There will only be one winner in the region’s biggest E-commerce battle
A tough fight between e-commerce giants in the region has just started.
Noon.com launched its website this week with discounted prices on the occasion of its new opening, prompting Souq.com, owned by Amazon, to slash its prices in a bid to compete.
Souq.com slashed the prices of some of its key products, including Apple items and other IT hardware, in addition to reducing its shipping rates, while cutting the amount that should be paid by consumers to get free shipping.
Where will this competition lead?
Both titans seem to be quite confident to have an upper hand in the e-commerce market in the region especially that they both have a strong understanding of the regional market, as well as recent technological advances, especially the growth of digital.
“As digital technologies cause disruptions across industries and geographies, it is important for us to shape a digital marketplace that is relevant to our local markets and serves as a growth platform for brick-and-mortar retailers,” says Noon founder Mohammed Alabbar.
On the other hand, according to Russ Grandinetti, Amazon senior vice president for international consumers, Souq.com’s takeover will help the US-based firm to become an e-commerce pioneer in the Middle East, creating a great shopping experience for customers.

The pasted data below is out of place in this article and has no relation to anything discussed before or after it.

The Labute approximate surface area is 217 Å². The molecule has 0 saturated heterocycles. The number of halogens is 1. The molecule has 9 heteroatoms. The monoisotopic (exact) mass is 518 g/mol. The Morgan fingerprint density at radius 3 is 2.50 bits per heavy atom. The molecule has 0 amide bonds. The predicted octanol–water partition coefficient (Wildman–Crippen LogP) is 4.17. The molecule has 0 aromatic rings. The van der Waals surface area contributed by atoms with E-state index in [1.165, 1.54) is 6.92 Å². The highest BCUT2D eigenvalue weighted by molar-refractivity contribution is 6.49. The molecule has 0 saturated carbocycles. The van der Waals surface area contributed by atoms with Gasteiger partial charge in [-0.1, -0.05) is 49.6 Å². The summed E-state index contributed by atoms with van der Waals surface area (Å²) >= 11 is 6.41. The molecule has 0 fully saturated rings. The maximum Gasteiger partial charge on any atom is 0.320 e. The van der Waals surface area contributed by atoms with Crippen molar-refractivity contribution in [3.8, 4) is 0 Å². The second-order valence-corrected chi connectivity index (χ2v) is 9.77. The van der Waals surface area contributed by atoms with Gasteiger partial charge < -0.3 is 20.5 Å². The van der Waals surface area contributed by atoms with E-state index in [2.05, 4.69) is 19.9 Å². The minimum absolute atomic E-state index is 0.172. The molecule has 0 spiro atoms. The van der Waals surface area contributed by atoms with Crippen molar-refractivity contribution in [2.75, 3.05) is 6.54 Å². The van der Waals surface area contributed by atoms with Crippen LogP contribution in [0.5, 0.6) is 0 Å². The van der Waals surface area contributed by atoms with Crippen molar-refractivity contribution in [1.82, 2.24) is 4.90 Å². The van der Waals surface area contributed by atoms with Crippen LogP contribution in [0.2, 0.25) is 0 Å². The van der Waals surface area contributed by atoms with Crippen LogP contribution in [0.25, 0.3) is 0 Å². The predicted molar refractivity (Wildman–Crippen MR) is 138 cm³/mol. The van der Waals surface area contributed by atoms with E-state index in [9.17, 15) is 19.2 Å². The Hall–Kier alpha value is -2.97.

“We are looking forward to both learning from and supporting them [Souq] with Amazon technology and global resources,” The Financial Times quoted Grandinetti as saying, following the takeover.
Will there be a winner?
The fierce competition between the two e-commerce giants does not have to result in one winner since each has strengths on its own.
For instance, Noon is trying to build on the fact that it’s an Arabic brand.
“We are proud to take this important first step in our journey and we are committed to making Noon the region’s Arabic-first e-commerce platform,” says Alabbar.
“We are establishing strategic partnerships with an extensive range of regional retailers, distributors and global brands. These partnerships will allow Noon to provide its customers with a broad catalogue of product across categories. With Noon, we aim to deliver an e-commerce platform that creates long-term economic value, is truly relevant to the region and supports its home-grown enterprises,” he pointed out.
On the other hand, some market analysts believe that it’s hard for Noon to beat Souq.com which already gets approximately 23 million online visits in a month.
It’s only natural to witness a fierce competition between two e-commerce giants offering the same products and catering to the same region.
However, can’t they both coexist?
With the Gulf e-commerce market expected to be worth $20 billion by 2020, according to global consultancy firm AT Kearney, it does seem like there’s enough for everyone.
AT Kearney says that the region can be considered as an inviting market for e-commerce, since it is home to many people with large disposable incomes and has some of the world’s highest levels of GDP per capita.
But are there any benefits for consumers?
Definitely. The competition between the two platforms will lead to discounted prices and more offers to come in the near future. Meaning in the end there is one winner: the consumer.